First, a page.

I have been looking through the Review and Herald archives to see how the church reacted to the Holocaust. I visually scanned through all of the 1945 issues— this was the year when the details of the atrocities were broken to the world and when the Nuremberg trials began. I found plenty of comments in the Review about the war in general, especially about the atomic bomb and about the large numbers of soldiers lost and of the devastation of Europe. However, I found nothing about the systematic persecution and extermination of the Jewish people— nothing. I then found this comment in an editorial by Roy Adams published in 1995— it matches my findings.
Where is Our Outrage? Adventist Review, September 1995 (see page 4)
My mind went back 50 years—to Auschwitz, Buchenwald, Dachau. The names strike terror—even in the hearts of people today who were just infants at the time or hadn't been born. The spectre of breathing skeletons, gas chambers, and mass graves has etched itself upon the international conscious- ness forever. In the Nazi program of systematic genocide, an astonished world confronted, for the first time, the most ghastly example of human savagery.
How did our church react back then in 1945? I was curious to know. Were we scandalized? Were we utterly outraged by such gruesome evidence of human ugliness? I went searching for answers in the most likely place I'd expect to find it— the Review. But alas, I found nothing.
I then looked to see if there was any reflection on the Holocaust in later years. I figured that the word Auschwitz would be used in any commentary on the Holocaust, so I searched for that word in the Review. The first use of Auschwitz in any issue of the Review did not occur until 1963— 18 years after the Holocaust came to world attention. (Recall, in 1945 the Review reported extensively about the war and its effect on the church— just none about the extermination of Jews. One thing that comes through clearly in the 1945 issues of the Review is that the church in Germany weathered the war quite well in terms of infrastructure and organization, all things considered.)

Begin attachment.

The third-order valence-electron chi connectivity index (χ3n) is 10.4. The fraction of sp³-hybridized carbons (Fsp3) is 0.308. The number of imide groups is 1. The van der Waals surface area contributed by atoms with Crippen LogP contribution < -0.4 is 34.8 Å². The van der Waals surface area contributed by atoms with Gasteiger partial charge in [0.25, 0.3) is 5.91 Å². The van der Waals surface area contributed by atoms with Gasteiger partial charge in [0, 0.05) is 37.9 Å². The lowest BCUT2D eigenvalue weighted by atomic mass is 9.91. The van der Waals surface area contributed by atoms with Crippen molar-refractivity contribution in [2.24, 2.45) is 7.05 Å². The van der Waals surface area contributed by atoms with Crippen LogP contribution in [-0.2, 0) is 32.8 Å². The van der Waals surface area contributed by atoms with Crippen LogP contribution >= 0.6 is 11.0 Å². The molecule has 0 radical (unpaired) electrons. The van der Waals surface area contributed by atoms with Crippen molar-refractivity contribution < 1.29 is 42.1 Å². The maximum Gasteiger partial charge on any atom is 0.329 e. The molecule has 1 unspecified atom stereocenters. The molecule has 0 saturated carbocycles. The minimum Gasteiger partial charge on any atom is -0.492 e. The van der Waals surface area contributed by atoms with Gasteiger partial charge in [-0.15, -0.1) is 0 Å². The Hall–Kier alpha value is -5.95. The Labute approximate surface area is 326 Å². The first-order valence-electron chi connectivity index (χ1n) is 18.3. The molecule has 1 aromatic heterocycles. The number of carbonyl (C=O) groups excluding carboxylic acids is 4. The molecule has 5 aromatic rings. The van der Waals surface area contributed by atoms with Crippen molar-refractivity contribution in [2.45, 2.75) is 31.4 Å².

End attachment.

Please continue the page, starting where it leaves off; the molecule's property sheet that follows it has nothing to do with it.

Those first occurrences of the word Auschwitz in the Review are disturbingly Judenfrei— the death camp is discussed without any mention of Jews. This was not just a single occurrence, but it was a pattern that I saw in most of the references over the next 10 years— the early 60s to the 70s. It reminds me of a line from James Carroll's book, Constantine's Sword (p. 7)— about making “the evil worse: the elimination of Jewishness from the place where Jews were eliminated.” Of the 1.1 million people killed at Auschwitz— a conservative estimate— 90% were Jewish.
Here are some examples from the Review articles.
RH — Vol. 140, No. 48, November 28, 1963 p. 16
There is no grimmer reminder of the sufferings of the Polish people than a visit to the former German extermination camp at Oswiecim in southern Poland. This death factory is better known by its German name of Auschwitz. One of the cynical statements made at Auschwitz was, "The only way out from this camp is through the chimneys of the crematorium”!
RH — Vol. 145, No. 43, October 24, 1968, p. 4